I’m still not clear on the details, but Dad invited Mom to see him graduate – an invitation that sent Mother’s mother into a complete tailspin. My mother was a “good girl” and her mother absolutely did not want her only child traveling alone to see some fly-boy pilot and looking like a “camp follower.” But my grandfather was a pilot and liked Dad, so Mother was allowed to take the train to Texas for Dad’s graduation.
It was a disaster. First, she couldn’t find him due to a reservation mix up and then only caught a brief glimpse of Dad at the actual ceremony. They met up at the graduation party, but Mom said they were quickly separated and the last she saw of Dad, he was squirting seltzer on someone. Then she didn’t see him again. Ticked off, Mom gave up looking and went back to her hotel.
Dad was passed out in front of her door.
They married a couple months later, and set up house. Three months after that, Dad was ordered overseas. One month later, Mom learned she was pregnant.
Shot down on his last mission, the parachute worked fine, but what really worked well, was the Germans, who were shooting at the downward floating crew, were really lousy shots. The most nervous guy in the crew, “Shakes Martin” landed in the backyard of a member of the Italian underground resistance and was back in the States in eleven days. Dad wasn’t as lucky. When his flight boots hit terra firma a German solider walked up and said,
“For you da war is over.”
I asked Dad what he said in return. Dad said he just shrugged.
And off to POW camp he went. The same camp used in the movie The Great Escape. And if you’re wondering, Dad said it was exactly as he remembered it.
Prisoners were allowed to write once a month. A couple of months went by before Mom got the idea Dad’s letters were suddenly being held. She wrote him she didn’t know why, but would get to the bottom of it even if she had to see the head of the post office himself. The next month Dad wrote and said his letters weren’t being flagged. Said he wasn’t writing. Stunned, Mom wrote back and asked why. The next month she received the answer.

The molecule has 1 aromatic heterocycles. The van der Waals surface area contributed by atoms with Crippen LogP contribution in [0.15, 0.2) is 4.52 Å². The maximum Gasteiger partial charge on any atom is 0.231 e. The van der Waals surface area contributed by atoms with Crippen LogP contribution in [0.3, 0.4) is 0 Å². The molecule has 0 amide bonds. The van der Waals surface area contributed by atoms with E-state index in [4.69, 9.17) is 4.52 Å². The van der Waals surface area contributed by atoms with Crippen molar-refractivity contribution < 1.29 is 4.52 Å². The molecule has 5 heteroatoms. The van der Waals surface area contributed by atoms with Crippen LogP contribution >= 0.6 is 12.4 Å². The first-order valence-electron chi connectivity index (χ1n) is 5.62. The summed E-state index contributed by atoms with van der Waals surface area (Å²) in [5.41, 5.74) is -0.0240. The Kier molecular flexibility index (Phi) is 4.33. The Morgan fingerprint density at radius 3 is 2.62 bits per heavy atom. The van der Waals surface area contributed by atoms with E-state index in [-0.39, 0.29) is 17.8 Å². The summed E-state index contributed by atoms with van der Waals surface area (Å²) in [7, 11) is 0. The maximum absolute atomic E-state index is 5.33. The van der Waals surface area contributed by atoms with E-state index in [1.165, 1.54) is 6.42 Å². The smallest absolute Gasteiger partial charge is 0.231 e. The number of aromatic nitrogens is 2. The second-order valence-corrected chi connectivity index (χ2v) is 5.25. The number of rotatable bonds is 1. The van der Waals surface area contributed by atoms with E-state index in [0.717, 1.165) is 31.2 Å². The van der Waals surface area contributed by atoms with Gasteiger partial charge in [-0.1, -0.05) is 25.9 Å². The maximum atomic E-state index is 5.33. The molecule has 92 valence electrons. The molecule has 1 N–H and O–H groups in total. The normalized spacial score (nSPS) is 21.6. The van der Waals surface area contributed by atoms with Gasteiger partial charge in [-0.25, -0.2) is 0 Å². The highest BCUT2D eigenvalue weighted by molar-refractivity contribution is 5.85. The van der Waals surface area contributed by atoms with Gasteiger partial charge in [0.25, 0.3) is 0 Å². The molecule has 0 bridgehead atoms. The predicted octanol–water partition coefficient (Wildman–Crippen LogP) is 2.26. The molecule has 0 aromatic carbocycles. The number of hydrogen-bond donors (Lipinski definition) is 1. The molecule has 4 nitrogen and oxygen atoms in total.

“Because,” Dad answered. “Nothing is ever new.”
Seven months into Dad’s incarceration and after an uneventful, full-term pregnancy, Mom delivered a little boy. She named him Terry. But the labor had been difficult, the flight surgeon had been unskilled, and Terry died a few days later.
Neither of my parents talked about the letter Mom wrote telling Dad the news.
Nine months and sixty pounds later, the Germans were releasing some prisoners, but executing others. It was impossible to get a line on which line of prisoners was going where. To freedom or death. The Germans could be drawing straws for all anyone knew.
With that, Dad and a hundred other prisoners were ordered to march. They marched all day and bedded down for the night in a barn. Not being the kind of guy to march to what may have been his own execution, Dad decided he was at least going to try to escape.
He asked another pilot who also knew celestial navigation, a farmer, and a guy who spoke French, if they wanted to join him in for a trip to Paris. It seemed like a good idea to them.
Dad told them to keep quiet about it, and they’d make a run for it as soon as the guards fell asleep. Drawing straws to establish the order of exit, Dad’s straw ranked him third. When guard finally dozed off, the men quickly took off. The fourth guy was shot.
To this day Dad swears he broke a land speed record heading out the door and into the Black Forest.
During this time Mom was working at an insurance company in Chicago. Everyone knew her husband was a POW. So when the call came in from her mother-in-law one day, one normally, busy office suddenly went pin-drop silent.
“La Verne” said Dad’s mom. “I just heard from Lee. He escaped. He’s in Paris.”
Not so much a dutiful wife, my mother bellowed into the phone,
“That damn fool. I KNEW he’d try something like that!”
Dad returned to Chicago and enrolled in school full time. Worked full time too as soon Mom was pregnant with my sister.